Style / April 2017

The Origins of the Single-Breasted Jacket

The Rake speaks to some of Savile Row’s leading lights to discover what makes the most fundamental jacket style of them all so enduring.

There are many elements that make up an outfit, but if one had to choose a lynchpin, it would be hard to argue with the jacket. And by far the most multitudinous and multifarious basic style is, of course, the single-breasted jacket. Most commonly finished with one to three buttons and notched or peak lapels, it’s a design that practically defines much of what we know as contemporary tailoring. One can scarcely imagine a world without it.

To discover the single-breasted jacket’s origin, we must go back to 1666. The king at the time, Charles II, decreed that the currently fashionable attire of doublets and cloaks was to be banned, and instead the nobility was to wear a cassock, a vest and breeches. According to Samuel Pepys, who witnessed it, this declaration was “to teach the nobility thrift”, but it also had the consequence of creating the formative three-piece suit. Over time, of course, this design would evolve in numerous ways, each regularly lifting the hem of the coat higher and higher. In the early 1800s, George ‘Beau’ Brummel would famously reject the overly ornate trappings of court dress - as well as breeches - in favour of cleaner lines and more sombre colours, leading to the creation of morning dress. In the late 19th century, the lounge suit was created, nominally for country or sporting purposes. Featuring a jacket that merely went to the hip, with single-breasted fastening at the front, it offered tremendous ease of wear and mobility, and by the end of World War I it had become a staple, the last century’s frock coats and morning dress having either fallen out of daytime use, or been repurposed as occasionwear. “It was called a 'three-seamer' coat by tailors of the time,” says Campbell Carey, Huntsman’s head cutter, “as it was seen of a bit of a cheat.”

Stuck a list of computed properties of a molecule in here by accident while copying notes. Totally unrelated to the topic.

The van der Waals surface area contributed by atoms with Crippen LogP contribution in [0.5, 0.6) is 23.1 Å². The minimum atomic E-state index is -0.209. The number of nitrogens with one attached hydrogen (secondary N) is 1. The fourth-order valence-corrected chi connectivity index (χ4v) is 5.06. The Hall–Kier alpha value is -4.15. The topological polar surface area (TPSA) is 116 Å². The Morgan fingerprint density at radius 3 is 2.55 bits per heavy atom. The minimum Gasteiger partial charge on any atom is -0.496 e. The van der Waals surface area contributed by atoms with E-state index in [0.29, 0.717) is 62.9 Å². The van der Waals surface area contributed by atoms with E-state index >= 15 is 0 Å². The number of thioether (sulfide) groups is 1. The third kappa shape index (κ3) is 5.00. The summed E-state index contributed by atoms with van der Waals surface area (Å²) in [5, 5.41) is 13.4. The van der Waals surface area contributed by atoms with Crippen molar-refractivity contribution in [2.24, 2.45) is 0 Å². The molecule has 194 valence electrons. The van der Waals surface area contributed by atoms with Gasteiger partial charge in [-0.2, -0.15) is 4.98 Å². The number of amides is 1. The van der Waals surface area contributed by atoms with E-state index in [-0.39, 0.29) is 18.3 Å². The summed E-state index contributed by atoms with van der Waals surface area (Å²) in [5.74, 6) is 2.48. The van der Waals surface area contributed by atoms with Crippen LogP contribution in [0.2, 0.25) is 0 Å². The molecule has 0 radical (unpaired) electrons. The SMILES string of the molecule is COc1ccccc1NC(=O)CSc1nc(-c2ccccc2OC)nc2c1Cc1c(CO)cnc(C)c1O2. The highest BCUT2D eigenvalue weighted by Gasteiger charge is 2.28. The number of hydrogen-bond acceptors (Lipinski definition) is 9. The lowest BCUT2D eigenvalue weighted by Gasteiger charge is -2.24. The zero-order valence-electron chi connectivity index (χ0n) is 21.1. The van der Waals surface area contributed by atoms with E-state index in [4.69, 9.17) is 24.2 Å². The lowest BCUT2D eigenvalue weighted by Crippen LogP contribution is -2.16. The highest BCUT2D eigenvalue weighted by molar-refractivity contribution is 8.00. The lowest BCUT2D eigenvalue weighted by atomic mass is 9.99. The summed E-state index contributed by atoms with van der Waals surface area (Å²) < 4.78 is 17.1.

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Ben St George

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